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Starting a new lawn

Posted by spotoftea 6 (NY) (My Page) on
Mon, Jul 21, 14 at 12:09

Hello everyone,
I'm new here and looking for some suggestions for starting a new lawn in the backyard (dirt patch) of my rental in Brooklyn. At this point all I've done is turn the soil once with a pitchfork. The area I have slated for the lawn is about 200 sq. ft. I've tested the soil and the results are:

pH=7.0-7.5
N=Very Low
P=Low to Medium
K=High

I plan to first try to bring the pH down a little with some sulfur and mix in some composted manure. But after that I'm not sure what grass seed to get and how I should fertilize. The area gets full sun so I was thinking about trying Kentucky Blue Grass. As for fertilizer, I would like to keep it organic. Do I need to try to raise the Phosphorus level as well as the Nitrogen? If so, how? Thanks so much!

Below is a link to my plan for the garden/lawn.
http://gardenplanner.almanac.com/garden-plan.aspx?p=561481


Follow-Up Postings:

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RE: Starting a new lawn

MINT! In the GROUND!! Just kidding...sort of. Once mint becomes established, it becomes an invasive weed. At least it does in Texas. And it gives a refreshing fragrance when you mow it down.

If you want to use organics, then skip the rest of the prep you had planned. Especially skip the sulfur. Sulfur is a nonselective fungicide which is basically poison to an organic soil. Your pH is normal enough and the organics will tend to perfect it for you.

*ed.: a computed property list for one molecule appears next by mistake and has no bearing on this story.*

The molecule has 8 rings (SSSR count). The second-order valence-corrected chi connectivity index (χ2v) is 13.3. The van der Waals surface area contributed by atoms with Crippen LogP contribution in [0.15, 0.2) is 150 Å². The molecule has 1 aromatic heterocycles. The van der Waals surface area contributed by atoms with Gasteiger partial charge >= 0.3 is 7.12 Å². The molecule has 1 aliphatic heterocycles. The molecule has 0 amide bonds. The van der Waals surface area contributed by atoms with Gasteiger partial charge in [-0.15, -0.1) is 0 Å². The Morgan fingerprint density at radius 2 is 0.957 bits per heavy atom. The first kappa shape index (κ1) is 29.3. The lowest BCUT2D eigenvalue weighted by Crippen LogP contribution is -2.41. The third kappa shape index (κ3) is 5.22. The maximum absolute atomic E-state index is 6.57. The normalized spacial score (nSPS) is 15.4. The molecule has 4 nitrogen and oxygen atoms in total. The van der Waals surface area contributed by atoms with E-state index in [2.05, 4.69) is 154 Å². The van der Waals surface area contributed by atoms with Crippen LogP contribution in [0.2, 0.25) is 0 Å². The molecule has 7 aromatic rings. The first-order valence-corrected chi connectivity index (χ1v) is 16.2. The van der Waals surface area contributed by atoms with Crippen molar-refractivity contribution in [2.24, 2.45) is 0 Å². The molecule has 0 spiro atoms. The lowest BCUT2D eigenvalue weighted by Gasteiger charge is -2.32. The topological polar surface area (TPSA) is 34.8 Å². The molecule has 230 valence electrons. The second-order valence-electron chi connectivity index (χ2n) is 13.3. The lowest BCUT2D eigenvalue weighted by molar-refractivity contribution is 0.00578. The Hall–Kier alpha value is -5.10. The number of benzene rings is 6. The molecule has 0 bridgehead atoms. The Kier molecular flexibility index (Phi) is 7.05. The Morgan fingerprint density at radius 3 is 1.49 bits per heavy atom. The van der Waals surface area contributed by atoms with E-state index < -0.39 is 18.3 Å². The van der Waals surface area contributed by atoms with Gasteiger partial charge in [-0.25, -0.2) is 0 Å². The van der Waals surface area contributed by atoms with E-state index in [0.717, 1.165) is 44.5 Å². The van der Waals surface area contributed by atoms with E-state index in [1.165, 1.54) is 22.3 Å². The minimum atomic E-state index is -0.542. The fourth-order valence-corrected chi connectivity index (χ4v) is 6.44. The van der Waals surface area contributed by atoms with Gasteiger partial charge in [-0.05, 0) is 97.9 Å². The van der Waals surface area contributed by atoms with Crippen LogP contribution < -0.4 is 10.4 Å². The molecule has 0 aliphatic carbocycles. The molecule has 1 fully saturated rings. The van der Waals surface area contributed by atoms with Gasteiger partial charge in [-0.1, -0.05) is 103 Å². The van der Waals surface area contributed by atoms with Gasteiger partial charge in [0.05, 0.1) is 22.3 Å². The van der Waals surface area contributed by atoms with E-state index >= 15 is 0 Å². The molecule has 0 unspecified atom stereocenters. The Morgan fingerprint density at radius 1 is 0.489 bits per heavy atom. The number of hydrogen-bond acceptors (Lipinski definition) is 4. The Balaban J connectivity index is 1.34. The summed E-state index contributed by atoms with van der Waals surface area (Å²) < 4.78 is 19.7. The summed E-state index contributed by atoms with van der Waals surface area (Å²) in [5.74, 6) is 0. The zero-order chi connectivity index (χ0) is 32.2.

Start this project in August after the evening hot nights seem to cool off.

Do you have a flat surface or does it look like it was just forked? Whatever, flatten it first, scatter the seed, walk on every square inch of grass seed to press it into the surface of the soil, water 3x per day for 3-4 weeks until you have 80% germination, then start to back off on the watering frequency until you are watering deeply but only once every 2-3 weeks. This should be a gradual process.

You won't need any amendments at this point. The fertilizer is the amendment. Always apply organic fertilizer at the surface of the soil.

I really should insert something to that method of installation. Just because you have turned the soil (that was not needed, by the way), you have not killed the weeds. If you are not opposed to setting this up using RoundUp, then do this. Start watering briefly 3x per day as if you were sprouting grass seed. Just 10 minutes at breakfast, lunch, and dinner would be perfect. This will sprout all the weeds in the soil. Give them a week to get going and spray with RoundUp. Continue watering for another week or two and then spot spray any new weeds with RU. Give that a few days to dry out and then do the seed. If you skip this step, then all those weeds would have sprouted when you were sprouting the grass seed. Sometimes people panic at that, so this is the easiest way to avoid the panic.

You really get what you pay for with seed. What you want is seed with Weed Crop = 0.00% and Other Crop = 0.00%. You can find these seed products on the Internet but not online. They are expensive, but they have not weeds in them. Or you can buy Home Depot seed and plan to fight the weeds for awhile until the grass gets established.

For organic fertilizer I prefer to use the ingredients rather than the commercially bagged fertilizer. I like alfalfa pellets (rabbit chow) from my local feed store. Here are the feeds stores in your area. Call first to see what they have. For 200 square feet you only need about 3 pounds. I would scatter it by hand.